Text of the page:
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I have the following code

for i in np.arange(10):
   f = open("file_"+str(i)+".dat",'w')
   for j in np.arange(100):
      f.write(str(func(i,j)))
      f.write("\n")
      print func(i,j)
   f.close()

Now, I can see the output on the terminal because of the print command but the files that it is creating are empty. It isn't able to write the output to the file. How can I do it?

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2  
This has nothing to do with scope. Can you show the code of func()? –  Daniel Roseman Sep 24 '12 at 8:24
2  
have you tried to print str(func(i,j)) ? –  devsnd Sep 24 '12 at 8:26
1  
You're missing an end parentheses in the line f.write(str(func(i,j)) - be sure to copy and paste your code correctly –  David Robinson Sep 24 '12 at 8:32
3  
But are you sure that func is actually returning a value, rather than printing it? –  Daniel Roseman Sep 24 '12 at 8:47
2  
OK, it was silly from me, actually func was taking some time to complete amd I didn't know that you could not view the contents before the file closed down. –  lovespeed Sep 24 '12 at 9:27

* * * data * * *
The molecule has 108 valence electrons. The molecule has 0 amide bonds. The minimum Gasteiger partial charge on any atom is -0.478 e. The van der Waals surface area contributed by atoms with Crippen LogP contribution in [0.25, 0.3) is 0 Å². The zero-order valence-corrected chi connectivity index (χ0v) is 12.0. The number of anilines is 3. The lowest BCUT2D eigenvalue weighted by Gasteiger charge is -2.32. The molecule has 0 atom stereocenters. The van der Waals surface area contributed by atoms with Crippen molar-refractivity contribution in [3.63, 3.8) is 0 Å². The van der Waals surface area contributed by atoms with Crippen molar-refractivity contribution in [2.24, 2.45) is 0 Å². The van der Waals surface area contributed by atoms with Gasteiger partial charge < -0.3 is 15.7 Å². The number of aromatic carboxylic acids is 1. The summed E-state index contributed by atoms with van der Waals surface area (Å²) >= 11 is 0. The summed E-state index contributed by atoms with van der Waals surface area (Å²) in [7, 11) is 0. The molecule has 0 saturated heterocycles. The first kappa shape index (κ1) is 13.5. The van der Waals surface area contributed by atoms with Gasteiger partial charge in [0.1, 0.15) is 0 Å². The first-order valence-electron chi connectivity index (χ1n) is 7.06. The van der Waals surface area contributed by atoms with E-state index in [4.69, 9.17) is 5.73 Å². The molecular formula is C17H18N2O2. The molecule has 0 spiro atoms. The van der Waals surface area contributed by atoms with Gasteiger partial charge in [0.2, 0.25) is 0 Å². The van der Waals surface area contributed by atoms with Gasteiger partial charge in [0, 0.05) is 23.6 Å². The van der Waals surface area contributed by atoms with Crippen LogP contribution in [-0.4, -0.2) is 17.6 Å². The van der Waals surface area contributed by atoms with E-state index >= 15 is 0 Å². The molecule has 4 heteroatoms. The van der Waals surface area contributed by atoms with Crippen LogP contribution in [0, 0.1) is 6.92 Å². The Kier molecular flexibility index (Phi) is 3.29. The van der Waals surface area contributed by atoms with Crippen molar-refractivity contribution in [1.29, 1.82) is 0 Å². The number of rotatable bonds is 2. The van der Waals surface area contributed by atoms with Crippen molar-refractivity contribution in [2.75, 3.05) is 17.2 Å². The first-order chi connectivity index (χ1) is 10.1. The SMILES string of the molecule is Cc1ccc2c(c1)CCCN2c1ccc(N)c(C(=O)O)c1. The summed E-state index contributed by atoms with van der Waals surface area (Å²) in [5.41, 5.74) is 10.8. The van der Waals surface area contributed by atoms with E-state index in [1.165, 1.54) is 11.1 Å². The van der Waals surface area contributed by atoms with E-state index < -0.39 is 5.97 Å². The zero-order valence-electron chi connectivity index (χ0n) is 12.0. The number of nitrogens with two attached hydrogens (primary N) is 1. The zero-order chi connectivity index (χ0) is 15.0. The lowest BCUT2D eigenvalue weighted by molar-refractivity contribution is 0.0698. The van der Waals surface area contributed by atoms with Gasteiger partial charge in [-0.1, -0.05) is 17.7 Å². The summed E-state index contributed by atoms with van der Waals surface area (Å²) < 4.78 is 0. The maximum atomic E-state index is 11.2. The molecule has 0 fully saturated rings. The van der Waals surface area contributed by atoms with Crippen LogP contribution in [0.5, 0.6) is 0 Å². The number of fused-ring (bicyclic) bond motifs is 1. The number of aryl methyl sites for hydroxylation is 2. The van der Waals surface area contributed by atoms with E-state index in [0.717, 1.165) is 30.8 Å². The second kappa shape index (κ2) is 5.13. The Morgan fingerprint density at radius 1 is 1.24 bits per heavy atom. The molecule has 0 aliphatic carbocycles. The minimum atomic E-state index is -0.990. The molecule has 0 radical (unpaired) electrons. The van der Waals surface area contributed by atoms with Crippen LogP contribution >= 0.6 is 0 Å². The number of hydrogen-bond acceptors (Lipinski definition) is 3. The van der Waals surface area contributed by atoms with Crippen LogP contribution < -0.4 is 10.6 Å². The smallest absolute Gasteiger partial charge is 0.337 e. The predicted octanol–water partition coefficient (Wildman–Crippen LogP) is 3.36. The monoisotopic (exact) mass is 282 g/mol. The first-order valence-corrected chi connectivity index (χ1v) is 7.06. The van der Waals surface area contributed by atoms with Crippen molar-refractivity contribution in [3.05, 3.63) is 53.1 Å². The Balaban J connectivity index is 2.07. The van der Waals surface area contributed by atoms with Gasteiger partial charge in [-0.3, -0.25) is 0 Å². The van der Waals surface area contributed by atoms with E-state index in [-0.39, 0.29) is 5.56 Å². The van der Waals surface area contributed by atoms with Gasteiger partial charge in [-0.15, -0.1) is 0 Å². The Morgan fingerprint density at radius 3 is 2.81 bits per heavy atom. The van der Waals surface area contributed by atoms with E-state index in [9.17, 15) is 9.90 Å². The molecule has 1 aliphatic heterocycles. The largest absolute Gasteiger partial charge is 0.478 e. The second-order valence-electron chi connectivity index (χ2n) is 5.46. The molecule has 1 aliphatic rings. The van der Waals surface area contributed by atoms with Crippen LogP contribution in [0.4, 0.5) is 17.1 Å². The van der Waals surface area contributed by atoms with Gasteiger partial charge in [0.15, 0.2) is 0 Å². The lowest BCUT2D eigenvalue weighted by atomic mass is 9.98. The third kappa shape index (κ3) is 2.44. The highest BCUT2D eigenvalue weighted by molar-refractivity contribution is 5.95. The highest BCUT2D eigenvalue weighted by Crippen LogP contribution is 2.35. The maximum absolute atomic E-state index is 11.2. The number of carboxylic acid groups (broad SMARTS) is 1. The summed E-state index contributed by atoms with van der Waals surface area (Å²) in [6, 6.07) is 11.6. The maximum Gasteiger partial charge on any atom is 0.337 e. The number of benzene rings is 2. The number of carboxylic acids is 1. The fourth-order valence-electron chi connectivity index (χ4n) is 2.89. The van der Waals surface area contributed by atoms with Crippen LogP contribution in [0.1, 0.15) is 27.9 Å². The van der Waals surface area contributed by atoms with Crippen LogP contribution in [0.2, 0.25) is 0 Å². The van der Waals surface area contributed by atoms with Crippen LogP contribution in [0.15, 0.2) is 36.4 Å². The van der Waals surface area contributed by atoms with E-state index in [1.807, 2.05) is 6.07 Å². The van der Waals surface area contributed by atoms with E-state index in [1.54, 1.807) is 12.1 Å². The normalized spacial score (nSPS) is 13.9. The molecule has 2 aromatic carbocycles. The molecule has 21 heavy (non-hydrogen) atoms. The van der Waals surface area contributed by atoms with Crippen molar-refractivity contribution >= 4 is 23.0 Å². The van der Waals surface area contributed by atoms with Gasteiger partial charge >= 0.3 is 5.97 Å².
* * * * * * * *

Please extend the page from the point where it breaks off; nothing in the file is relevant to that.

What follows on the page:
2 Answers 2

You may want to try:

for i in np.arange(10):
   with open("file_%i.dat" % i,'w') as f:
       for j in np.arange(100):
           val = func(i,j)
           f.write("%s\n" % val)
           print val
       f.flush()
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3  
The .flush() is not neccessary. It is done automatically when the output file is closed. The with causes closing the file. –  pepr Sep 24 '12 at 9:20
    
I'm quite aware the with.. closes the file. We're forcing a flush to check whether it improves the problem or not. –  Pierre GM Sep 24 '12 at 9:24
    
Yes. This was my main reason for the comment. When any file in any OS is closed, it is always flushed. This way, trying one more explicit flush is not going to help. The flush should basically be used when writing to stdout or the like (or redirected) file. The only reason in the case is to get the latest information from the write buffer to a display. –  pepr Sep 24 '12 at 9:31
    
ident 4 spaces more the f.flush(), and you will be able to read results in the file before the end of processing. –  MatthieuW Sep 24 '12 at 10:10

Try the following code. It both displays the value and writes it to the files:

import numpy as np

def func(i, j):
    return i + j/1000.0

for i in np.arange(10):
    f = open("file_"+str(i)+".dat",'w')
    for j in np.arange(100):
        f.write(str(func(i,j)))
        f.write("\n")
        print func(i,j)
    f.close()

My guess is that Daniel Roseman is right, and that the problem is hidden in your func.

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